So while I don't doubt that this relationship ('traffic increases to fill the available road space') is true for some conditions, it's not a universal law. The real question is finding out where it starts to break down. Maybe there is some merit to building a super wide highway ;)
Actual number of cars should be lower after the highway is built because construction would require removing houses to make room for it.
I'm sure this is in many cases true, but there is a danger in mistaking the metrics for the goals here. If people drive less, it makes the numbers look better, but people staying at home saying "it's impossible to get anywhere this time of day" is hardly the mark of an effective transportation system.
And if the problem you are solving is "get more people where they are going" all of a sudden highways no longer look like a cost-effective solution at all, and public transportation looks _a lot_ better. A lot of highway expansion gets justified by the claim that it will reduce congestion, despite a huge amount of empirical evidence and theoretical justifications (e.g. TFA) that it does not.
EDIT: fixed PSNW -> PNW
- fuel being cheap,
- time spent driving having a low value,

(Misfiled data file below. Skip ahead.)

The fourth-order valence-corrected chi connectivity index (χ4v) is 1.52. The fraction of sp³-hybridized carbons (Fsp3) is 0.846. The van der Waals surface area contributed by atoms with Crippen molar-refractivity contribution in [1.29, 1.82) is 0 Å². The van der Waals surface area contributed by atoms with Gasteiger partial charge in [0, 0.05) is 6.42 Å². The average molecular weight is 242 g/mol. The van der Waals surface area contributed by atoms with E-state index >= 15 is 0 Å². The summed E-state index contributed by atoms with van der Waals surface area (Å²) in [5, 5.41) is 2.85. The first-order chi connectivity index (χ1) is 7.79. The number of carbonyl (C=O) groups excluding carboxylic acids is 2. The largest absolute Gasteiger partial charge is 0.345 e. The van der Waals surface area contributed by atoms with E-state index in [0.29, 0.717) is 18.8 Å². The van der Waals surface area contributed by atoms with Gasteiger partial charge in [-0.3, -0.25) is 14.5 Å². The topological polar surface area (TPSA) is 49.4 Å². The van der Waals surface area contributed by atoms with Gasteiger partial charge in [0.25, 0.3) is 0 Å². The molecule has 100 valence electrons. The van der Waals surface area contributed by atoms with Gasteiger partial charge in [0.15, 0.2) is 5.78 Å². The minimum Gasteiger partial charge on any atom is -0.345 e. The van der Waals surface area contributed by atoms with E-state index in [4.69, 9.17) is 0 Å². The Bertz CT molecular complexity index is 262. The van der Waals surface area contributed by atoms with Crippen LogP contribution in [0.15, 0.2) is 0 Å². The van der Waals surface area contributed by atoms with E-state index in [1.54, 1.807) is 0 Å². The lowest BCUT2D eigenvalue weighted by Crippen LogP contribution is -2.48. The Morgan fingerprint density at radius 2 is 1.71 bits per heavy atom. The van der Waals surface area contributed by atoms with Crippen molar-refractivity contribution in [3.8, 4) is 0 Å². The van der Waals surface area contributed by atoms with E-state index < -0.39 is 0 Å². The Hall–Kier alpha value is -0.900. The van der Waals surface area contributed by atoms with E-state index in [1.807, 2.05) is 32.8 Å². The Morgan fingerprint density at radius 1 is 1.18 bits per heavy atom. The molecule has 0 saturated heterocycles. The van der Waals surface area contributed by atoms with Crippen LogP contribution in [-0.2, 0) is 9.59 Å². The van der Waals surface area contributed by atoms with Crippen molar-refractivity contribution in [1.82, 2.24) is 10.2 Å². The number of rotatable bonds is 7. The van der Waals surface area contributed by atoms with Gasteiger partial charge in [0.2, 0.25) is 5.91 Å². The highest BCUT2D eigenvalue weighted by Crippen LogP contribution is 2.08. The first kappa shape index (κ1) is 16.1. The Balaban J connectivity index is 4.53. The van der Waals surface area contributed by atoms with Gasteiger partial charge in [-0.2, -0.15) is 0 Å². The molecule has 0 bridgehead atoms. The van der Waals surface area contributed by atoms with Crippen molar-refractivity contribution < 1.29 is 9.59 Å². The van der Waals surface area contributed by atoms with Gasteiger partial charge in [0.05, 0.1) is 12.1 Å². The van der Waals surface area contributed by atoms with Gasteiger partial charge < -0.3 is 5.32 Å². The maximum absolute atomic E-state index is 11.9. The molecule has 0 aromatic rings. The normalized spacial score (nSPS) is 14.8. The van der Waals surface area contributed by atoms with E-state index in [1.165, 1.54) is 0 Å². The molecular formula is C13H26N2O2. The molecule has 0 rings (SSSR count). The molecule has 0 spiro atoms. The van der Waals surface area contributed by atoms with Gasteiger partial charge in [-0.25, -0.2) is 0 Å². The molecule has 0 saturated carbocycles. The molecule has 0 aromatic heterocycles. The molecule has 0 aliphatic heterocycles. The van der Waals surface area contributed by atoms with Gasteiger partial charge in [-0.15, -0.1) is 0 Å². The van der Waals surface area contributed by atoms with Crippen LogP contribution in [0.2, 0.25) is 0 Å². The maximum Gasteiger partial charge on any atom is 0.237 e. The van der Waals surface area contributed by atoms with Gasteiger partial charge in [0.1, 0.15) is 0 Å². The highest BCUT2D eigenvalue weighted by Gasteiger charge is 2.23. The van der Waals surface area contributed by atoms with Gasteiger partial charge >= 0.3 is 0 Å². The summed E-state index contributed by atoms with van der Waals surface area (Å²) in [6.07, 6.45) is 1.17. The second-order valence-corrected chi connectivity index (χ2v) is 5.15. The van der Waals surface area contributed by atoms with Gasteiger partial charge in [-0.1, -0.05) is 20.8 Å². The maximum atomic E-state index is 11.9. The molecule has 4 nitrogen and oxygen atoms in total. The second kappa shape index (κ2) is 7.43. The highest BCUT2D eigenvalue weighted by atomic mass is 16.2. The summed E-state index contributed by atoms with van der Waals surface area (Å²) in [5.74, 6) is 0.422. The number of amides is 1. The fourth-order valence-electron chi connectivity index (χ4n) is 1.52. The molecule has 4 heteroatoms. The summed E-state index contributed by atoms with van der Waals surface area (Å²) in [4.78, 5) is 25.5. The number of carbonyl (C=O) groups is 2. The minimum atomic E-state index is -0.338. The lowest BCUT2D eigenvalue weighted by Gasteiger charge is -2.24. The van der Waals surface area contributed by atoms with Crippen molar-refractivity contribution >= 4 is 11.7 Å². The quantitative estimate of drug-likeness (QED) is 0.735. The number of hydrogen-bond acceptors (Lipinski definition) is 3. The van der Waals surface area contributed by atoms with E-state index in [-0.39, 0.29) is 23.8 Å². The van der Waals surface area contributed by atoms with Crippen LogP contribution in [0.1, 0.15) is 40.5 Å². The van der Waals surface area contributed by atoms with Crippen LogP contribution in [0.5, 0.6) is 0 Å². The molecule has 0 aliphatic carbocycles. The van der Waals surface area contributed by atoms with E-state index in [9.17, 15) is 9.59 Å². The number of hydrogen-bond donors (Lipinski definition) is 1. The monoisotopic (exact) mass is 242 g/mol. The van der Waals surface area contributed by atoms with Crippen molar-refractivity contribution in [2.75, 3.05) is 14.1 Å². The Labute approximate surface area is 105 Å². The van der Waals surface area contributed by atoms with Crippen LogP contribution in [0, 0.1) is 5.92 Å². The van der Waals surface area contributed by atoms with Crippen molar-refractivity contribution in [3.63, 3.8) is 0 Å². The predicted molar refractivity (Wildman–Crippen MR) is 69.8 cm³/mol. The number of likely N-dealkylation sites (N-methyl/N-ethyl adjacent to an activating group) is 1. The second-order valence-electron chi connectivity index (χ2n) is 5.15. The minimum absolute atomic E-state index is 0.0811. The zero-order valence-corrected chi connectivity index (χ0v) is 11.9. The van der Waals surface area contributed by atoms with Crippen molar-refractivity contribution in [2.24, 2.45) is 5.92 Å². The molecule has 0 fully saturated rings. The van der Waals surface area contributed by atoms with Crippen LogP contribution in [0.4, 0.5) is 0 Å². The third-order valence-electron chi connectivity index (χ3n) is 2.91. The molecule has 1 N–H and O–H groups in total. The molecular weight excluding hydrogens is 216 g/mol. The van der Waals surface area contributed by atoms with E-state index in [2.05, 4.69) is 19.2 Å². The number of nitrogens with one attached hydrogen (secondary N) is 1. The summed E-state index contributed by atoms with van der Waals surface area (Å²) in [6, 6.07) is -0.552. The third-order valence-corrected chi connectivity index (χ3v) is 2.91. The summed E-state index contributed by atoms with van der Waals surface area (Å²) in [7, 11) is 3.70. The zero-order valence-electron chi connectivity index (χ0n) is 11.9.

- zoning that discourages high-density development, and
- overhead costs of buying and selling homes high enough to discourage moving nearer to work.
Instead of these hyphenated iron laws of transportation demand that no one has ever heard of that all say the same thing, the article of "induced demand" ought to suffice, and these formulations, if they exist original sources at all, ought to become references in that article's footnotes.
First why is granularity at the level of induced demand ok, but not the Lewis-Mogridge position? Why not put it all in the supply and demand page?
Second, if I come across the Lewis-Mogridge position, and Google it not knowing what it is, should I expect, and prefer, a link to a research paper, a broad wikipedia page most of which is irrelevant to my question, or an actual page that answers my question?
Personally I'm a wikipedia maximalist. Record everything, keep it around for posterity. If in 50 years they want to know what we thought about X, they can find out, and we today can reliably find out about X too.
The cost of this page us virtually zero, why not?